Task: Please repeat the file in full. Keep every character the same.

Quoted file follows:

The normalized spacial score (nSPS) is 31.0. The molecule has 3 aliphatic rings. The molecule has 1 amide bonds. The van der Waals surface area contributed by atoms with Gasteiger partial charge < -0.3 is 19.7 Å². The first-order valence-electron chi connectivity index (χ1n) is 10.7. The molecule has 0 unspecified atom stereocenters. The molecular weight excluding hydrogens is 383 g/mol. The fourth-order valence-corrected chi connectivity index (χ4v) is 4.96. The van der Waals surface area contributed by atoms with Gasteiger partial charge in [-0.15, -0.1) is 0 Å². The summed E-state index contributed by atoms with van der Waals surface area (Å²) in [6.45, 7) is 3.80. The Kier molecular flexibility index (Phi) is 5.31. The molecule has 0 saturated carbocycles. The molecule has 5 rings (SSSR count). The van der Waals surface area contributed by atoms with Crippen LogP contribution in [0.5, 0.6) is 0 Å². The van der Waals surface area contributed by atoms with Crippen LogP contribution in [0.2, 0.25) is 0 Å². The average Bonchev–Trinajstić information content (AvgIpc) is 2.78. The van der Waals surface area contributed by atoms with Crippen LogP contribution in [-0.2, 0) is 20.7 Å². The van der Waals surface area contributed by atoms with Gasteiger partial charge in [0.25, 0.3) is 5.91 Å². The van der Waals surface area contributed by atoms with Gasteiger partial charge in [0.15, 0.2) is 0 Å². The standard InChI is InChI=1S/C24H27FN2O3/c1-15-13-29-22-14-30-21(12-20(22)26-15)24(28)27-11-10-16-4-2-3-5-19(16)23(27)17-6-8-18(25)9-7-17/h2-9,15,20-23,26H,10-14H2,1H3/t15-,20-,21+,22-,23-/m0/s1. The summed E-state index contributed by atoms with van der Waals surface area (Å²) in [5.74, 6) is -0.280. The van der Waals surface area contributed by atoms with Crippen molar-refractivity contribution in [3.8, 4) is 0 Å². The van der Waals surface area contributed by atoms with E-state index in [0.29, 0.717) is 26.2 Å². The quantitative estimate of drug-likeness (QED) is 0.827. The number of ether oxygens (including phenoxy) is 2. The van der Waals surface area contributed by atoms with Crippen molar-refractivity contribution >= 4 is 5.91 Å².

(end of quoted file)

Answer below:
The normalized spacial score (nSPS) is 31.0. The molecule has 3 aliphatic rings. The molecule has 1 amide bonds. The van der Waals surface area contributed by atoms with Gasteiger partial charge < -0.3 is 19.7 Å². The first-order valence-electron chi connectivity index (χ1n) is 10.7. The molecule has 0 unspecified atom stereocenters. The molecular weight excluding hydrogens is 383 g/mol. The fourth-order valence-corrected chi connectivity index (χ4v) is 4.96. The van der Waals surface area contributed by atoms with Gasteiger partial charge in [-0.15, -0.1) is 0 Å². The summed E-state index contributed by atoms with van der Waals surface area (Å²) in [6.45, 7) is 3.80. The Kier molecular flexibility index (Phi) is 5.31. The molecule has 0 saturated carbocycles. The molecule has 5 rings (SSSR count). The van der Waals surface area contributed by atoms with Crippen LogP contribution in [0.5, 0.6) is 0 Å². The van der Waals surface area contributed by atoms with Crippen LogP contribution in [0.2, 0.25) is 0 Å². The average Bonchev–Trinajstić information content (AvgIpc) is 2.78. The van der Waals surface area contributed by atoms with Crippen LogP contribution in [-0.2, 0) is 20.7 Å². The van der Waals surface area contributed by atoms with Gasteiger partial charge in [0.25, 0.3) is 5.91 Å². The van der Waals surface area contributed by atoms with Gasteiger partial charge in [0.15, 0.2) is 0 Å². The standard InChI is InChI=1S/C24H27FN2O3/c1-15-13-29-22-14-30-21(12-20(22)26-15)24(28)27-11-10-16-4-2-3-5-19(16)23(27)17-6-8-18(25)9-7-17/h2-9,15,20-23,26H,10-14H2,1H3/t15-,20-,21+,22-,23-/m0/s1. The summed E-state index contributed by atoms with van der Waals surface area (Å²) in [5.74, 6) is -0.280. The van der Waals surface area contributed by atoms with Crippen molar-refractivity contribution in [3.8, 4) is 0 Å². The van der Waals surface area contributed by atoms with E-state index in [0.29, 0.717) is 26.2 Å². The quantitative estimate of drug-likeness (QED) is 0.827. The number of ether oxygens (including phenoxy) is 2. The van der Waals surface area contributed by atoms with Crippen molar-refractivity contribution >= 4 is 5.91 Å².